Lawmakers passed wide-ranging amendments to the Penal Code this week.
Among the changes to the law are increases in prison sentences for unlawful assembly, riot and affray and a new power for police to disperse groups of people in certain areas.
It also makes anyone convicted of being a member of a gang liable to a maximum sentence of 20 years in jail and a $500,000 fine.
The Penal Code (Amendment) Bill 2011 creates offences of “causing fear, or provocation of violence”, “harassment”, and “threat to kill” and increases the penalty for “idle and disorderly persons” to a fine of $2,000 and four years in prison.
Leader of the Opposition Alden McLaughlin said the dispersal orders raised concerns about the erosion of civil liberties.
“There is growing concern locally about many of these measures that are being taken because of the seriousness of crime in the jurisdiction and because, quite frankly, of the low level of convictions,” he said.
“All of us want the bad guys to get their just due, but there has to be a certain balance struck as it relates to civil liberties,” Mr. McLaughlin said, adding that he wondered if some of the legislation would “fall foul of the provisions of the Bill of Rights in the Constitution when that comes into effect next year”.
In response, Cayman Islands Attorney General Sam Bulgin said dispersal powers of police were necessary to counter anti-social behaviour by groups who caused problems for law-abiding citizens. Rather than let such behaviour escalate, Mr. Bulgin said, the amended law was a “proactive attempt” to address the problem.
“If a police officer sees youngsters or persons clearly not up to any good, it is quite in order for a police officer to make a judgement call and say ‘you need to disperse’,” he said.
Mr. McLaughlin also asked why the opportunity had not been taken to remove provisions relating to homosexual acts between two consenting adult males in private, as per a 2000 Caribbean Territories (Criminal Law) amendment order by the UK Privy Council in 2000.
“There still remains in the Penal Code a number of purported offences relating to homosexual acts between consenting men,” Mr. McLaughlin said. “I do believe that the opportunity ought to be taken now to bring the legislation in line with the order in council because what we are doing is purporting in the Penal Code to have certain conduct be made criminal while in fact it is not. It is, at the very least, misleading and, at worst, deceptive.”
Mr. Bulgin said that matter would be dealt with as a “law revision exercise”. “We have looked at it and think it’s probably more a matter dealt with, given the obvious sensitivity of the issue, by a law revision exercise rather than by bringing it to the floor of the house to cause any debate on the issue,” he said, adding that those amendments were a formality.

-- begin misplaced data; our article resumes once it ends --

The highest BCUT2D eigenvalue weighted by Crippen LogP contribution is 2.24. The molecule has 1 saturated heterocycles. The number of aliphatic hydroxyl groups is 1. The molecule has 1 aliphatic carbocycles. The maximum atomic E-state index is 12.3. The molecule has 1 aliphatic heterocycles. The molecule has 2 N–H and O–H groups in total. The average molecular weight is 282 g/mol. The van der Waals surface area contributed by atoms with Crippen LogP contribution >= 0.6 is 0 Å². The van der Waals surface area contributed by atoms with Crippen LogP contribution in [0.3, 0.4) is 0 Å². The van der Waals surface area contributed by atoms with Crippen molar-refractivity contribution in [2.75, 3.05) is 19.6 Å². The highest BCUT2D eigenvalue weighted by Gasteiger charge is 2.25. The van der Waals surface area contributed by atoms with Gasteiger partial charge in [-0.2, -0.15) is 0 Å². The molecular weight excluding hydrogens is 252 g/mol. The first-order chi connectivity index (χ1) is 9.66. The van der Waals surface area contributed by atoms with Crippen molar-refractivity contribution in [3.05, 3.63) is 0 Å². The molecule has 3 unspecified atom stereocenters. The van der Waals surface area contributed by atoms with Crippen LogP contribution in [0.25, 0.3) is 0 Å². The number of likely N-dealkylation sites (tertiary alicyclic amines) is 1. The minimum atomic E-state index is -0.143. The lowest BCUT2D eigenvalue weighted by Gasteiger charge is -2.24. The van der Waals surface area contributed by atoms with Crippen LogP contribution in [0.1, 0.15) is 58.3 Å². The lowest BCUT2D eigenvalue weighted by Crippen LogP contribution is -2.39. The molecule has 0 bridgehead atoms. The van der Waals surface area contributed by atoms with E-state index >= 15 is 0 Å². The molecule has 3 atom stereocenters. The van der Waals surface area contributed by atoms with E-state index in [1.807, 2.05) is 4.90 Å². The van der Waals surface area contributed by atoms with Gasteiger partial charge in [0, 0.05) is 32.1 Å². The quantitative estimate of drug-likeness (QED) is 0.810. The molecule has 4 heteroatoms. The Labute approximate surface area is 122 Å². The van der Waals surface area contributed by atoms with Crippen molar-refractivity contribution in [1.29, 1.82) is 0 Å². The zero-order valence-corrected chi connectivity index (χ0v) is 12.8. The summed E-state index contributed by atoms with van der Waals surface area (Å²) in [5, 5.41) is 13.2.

Under the amended law, a person is deemed to be a “rogue and a vagabond” if found by night without any lawful excuse on a closed commercial premises and could face up to three years in prison for a first offence and four years for a subsequent offence.
The revised law also amends the “year and a day” rule, under which, currently, if a person dies a year and a day after receiving an injury caused by another person, the person causing the injury cannot be prosecuted for the death of the victim. This has now been increased to three years.
The amended law also means that being drunk and disorderly could land a person in prison for up to one year or with a fine of $1,000, up from the previous 30 days in custody and a $30 fine. The amended law also introduces a fine for disorderly conduct from $100 to $2,000.
Mr. McLaughlin raised concerns over the increased custodial sentence for being drunk and disorderly, asking “whether the singing of songs loudly after dark whilst walking home from a bar really warrants a sentence of one year imprisonment?”.
Mr. McLaughlin, who was the only elected member of the Legislative Assembly to rise to speak on the bill, also questioned if a vagrant seeking shelter in the outhouse of a commercial property could find himself being defined a vagabond or rogue and facing up to three years in prison, under the amended law.
Mr. Bulgin, who presented the bill to the Legislative Assembly, said the revised sentences and fines were maximum penalties and the courts still had discretion to opt for lower sentences and fines.
“It means a court can still impose a sentence of one day for disorderly conduct … It cannot impose a sentence of more than year. It does not alter the situation much in terms of the flexibility that the court enjoys,” he said.
The amended law redefined the term gang as “any group, association or other body consisting of three or more persons, whether formally or informally organised, having as one of its primary activities the commission of a serious offence; and any or all of the members of which engage in or have, within the preceding three years, engaged in the commission of a series of serious offences”.
The bill was passed in the Legislative Assembly on Monday, 5 December. Amendments to companion legislation, the Criminal Procedure Code, were also passed.